The companion case to Niemotko v. Maryland (1951), Kunz v. New York, 340 U.S. 290 (1951), overturned a New York City ordinance under which officials had refused to renew a permit for street preaching to Carl Jacob Kunz, a Baptist minister whose earlier sermons had ridiculed and denounced other religious beliefs. Chief Justice Frederick M. Vinson wrote the 8-1 decision for the Supreme Court, which struck down the ordinance as a prior restraint of First Amendment rights.

Court overturned an ordinance under which officials refused to renew a street preaching permit

In his opinion, Vinson observed that the ordinance did not specify any power of revocation. He cited a series of earlier cases — including Lovell v. City of Griffin (1938) and Hague v. Committee for Industrial Organization (1939) — in which the Court had condemned licensing systems that “vest in an administrative official discretion to grant or withhold a permit upon broad criteria unrelated to proper regulation of public places.” He believed these decisions pointed to “the invalidity of such prior restraints upon the right to speak.” The city was free to impose “punitive remedies” on speech that led to disorder or violence, but such “punishment” had to be distinguished from unconstitutional “suppression.”

Justice Felix Frankfurter’s concurring opinion attempted to situate the decision in the context of related cases.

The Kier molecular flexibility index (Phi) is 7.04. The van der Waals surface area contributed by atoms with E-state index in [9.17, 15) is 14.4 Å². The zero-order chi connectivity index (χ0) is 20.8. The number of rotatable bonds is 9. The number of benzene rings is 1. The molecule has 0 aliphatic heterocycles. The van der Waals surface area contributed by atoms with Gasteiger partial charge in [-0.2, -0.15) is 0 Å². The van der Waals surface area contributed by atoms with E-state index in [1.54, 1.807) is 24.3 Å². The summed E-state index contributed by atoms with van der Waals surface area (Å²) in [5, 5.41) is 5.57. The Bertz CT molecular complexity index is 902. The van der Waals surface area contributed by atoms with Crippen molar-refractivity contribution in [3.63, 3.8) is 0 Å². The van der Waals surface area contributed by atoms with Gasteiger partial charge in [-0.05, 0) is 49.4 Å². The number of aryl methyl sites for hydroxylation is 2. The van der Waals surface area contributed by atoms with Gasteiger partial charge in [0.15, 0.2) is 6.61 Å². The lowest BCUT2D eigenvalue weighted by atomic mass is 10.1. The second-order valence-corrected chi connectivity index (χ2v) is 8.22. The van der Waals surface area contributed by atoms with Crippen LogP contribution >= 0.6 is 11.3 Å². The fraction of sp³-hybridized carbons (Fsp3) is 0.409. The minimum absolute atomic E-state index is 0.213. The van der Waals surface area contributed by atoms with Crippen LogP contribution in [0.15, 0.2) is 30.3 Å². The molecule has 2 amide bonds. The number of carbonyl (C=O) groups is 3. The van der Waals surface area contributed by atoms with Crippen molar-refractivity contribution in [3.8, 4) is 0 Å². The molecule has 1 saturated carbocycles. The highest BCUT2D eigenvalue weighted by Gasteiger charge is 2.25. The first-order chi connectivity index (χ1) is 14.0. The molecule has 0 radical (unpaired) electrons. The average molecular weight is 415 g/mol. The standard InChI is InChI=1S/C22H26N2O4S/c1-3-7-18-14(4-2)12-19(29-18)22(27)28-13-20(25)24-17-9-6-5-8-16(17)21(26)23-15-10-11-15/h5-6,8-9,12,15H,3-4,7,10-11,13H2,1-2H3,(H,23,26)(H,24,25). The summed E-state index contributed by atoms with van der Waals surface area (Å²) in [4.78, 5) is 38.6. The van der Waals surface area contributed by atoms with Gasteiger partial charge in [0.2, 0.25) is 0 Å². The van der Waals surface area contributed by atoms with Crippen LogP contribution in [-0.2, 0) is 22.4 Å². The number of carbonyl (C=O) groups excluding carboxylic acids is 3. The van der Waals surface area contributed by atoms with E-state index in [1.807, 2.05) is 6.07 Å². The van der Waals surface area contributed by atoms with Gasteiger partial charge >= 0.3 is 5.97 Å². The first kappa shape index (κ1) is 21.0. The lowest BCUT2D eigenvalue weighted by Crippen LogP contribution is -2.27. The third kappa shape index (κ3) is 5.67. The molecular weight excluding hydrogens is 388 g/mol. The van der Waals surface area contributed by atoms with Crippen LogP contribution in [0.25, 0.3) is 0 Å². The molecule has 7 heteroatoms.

Dissenters emphasized the street preacher's attacks on other races and faiths

Justice Robert H. Jackson’s dissent emphasized that Kunz’s previous street sermons had attacked other races and faiths, accusing Catholicism of being “a religion of the devil” and denouncing Jews as “Christ-killers.” Pointing out that street preachers focus on “a captive audience,” Jackson believed that the epithets Kunz used were “insulting or fighting words,” which, according to Chaplinsky v. New Hampshire (1942), “by their very utterance inflict injury or tend to incite an immediate breach of the peace” (emphasis added). What the majority identified as improper “prior restraint” was simply recognition that Kunz’s “past conduct” had “caused some disorder,” and that his future conduct was likely to do the same.

For Jackson, the New York regulation fell among the limited cases in which the state had the right of both “prevention” and “punishment.” He further argued that it was unhelpful to take a concept like prior restraint that applied chiefly to freedom of the press and apply it to freedom of speech. He contended that a permit system could reasonably protect a city against “fanatics who take possession of its streets to hurl into its crowds defamatory epithets that hurt like rocks.”

Despite Jackson’s vigorous dissent, Kunz appears to remain good law. It warns against any licensing statutes that vest discretion for religious or political speech in the licensing authorities.

John Vile is a professor of political science and dean of the Honors College at Middle Tennessee State University. He is co-editor of the Encyclopedia of the First Amendment. This article was originally published in 2009.

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